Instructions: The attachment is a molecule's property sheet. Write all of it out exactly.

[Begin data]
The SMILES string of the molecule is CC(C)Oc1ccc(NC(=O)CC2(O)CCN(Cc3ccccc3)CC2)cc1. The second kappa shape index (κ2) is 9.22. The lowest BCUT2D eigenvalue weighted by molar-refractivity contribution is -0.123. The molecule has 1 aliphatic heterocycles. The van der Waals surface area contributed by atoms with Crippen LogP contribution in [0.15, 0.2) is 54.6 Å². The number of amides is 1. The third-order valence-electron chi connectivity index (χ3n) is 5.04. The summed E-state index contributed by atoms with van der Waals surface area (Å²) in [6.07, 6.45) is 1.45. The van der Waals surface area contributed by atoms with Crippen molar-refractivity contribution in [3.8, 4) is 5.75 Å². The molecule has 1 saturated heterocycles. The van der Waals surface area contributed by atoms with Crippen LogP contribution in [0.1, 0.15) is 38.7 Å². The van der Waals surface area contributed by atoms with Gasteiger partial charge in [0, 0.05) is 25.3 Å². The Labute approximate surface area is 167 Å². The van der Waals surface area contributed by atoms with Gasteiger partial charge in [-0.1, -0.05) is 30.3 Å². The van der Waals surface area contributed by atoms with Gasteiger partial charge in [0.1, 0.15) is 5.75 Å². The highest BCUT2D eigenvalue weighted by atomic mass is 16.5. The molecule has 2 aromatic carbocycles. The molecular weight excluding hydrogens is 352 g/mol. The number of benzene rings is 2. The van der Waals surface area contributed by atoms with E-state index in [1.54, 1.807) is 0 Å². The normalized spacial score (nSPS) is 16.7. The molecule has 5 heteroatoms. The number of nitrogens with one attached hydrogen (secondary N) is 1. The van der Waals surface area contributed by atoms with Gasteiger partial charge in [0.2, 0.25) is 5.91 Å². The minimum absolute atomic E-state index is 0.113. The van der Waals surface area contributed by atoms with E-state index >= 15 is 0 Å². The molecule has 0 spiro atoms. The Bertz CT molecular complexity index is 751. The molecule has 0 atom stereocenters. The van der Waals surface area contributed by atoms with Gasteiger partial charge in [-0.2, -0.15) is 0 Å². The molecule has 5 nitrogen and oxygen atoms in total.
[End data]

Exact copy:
The SMILES string of the molecule is CC(C)Oc1ccc(NC(=O)CC2(O)CCN(Cc3ccccc3)CC2)cc1. The second kappa shape index (κ2) is 9.22. The lowest BCUT2D eigenvalue weighted by molar-refractivity contribution is -0.123. The molecule has 1 aliphatic heterocycles. The van der Waals surface area contributed by atoms with Crippen LogP contribution in [0.15, 0.2) is 54.6 Å². The number of amides is 1. The third-order valence-electron chi connectivity index (χ3n) is 5.04. The summed E-state index contributed by atoms with van der Waals surface area (Å²) in [6.07, 6.45) is 1.45. The van der Waals surface area contributed by atoms with Crippen molar-refractivity contribution in [3.8, 4) is 5.75 Å². The molecule has 1 saturated heterocycles. The van der Waals surface area contributed by atoms with Crippen LogP contribution in [0.1, 0.15) is 38.7 Å². The van der Waals surface area contributed by atoms with Gasteiger partial charge in [0, 0.05) is 25.3 Å². The Labute approximate surface area is 167 Å². The van der Waals surface area contributed by atoms with Gasteiger partial charge in [-0.1, -0.05) is 30.3 Å². The van der Waals surface area contributed by atoms with Gasteiger partial charge in [0.1, 0.15) is 5.75 Å². The highest BCUT2D eigenvalue weighted by atomic mass is 16.5. The molecule has 2 aromatic carbocycles. The molecular weight excluding hydrogens is 352 g/mol. The number of benzene rings is 2. The van der Waals surface area contributed by atoms with E-state index in [1.54, 1.807) is 0 Å². The normalized spacial score (nSPS) is 16.7. The molecule has 5 heteroatoms. The number of nitrogens with one attached hydrogen (secondary N) is 1. The van der Waals surface area contributed by atoms with Gasteiger partial charge in [0.2, 0.25) is 5.91 Å². The minimum absolute atomic E-state index is 0.113. The van der Waals surface area contributed by atoms with E-state index >= 15 is 0 Å². The molecule has 0 spiro atoms. The Bertz CT molecular complexity index is 751. The molecule has 0 atom stereocenters. The van der Waals surface area contributed by atoms with Gasteiger partial charge in [-0.2, -0.15) is 0 Å². The molecule has 5 nitrogen and oxygen atoms in total.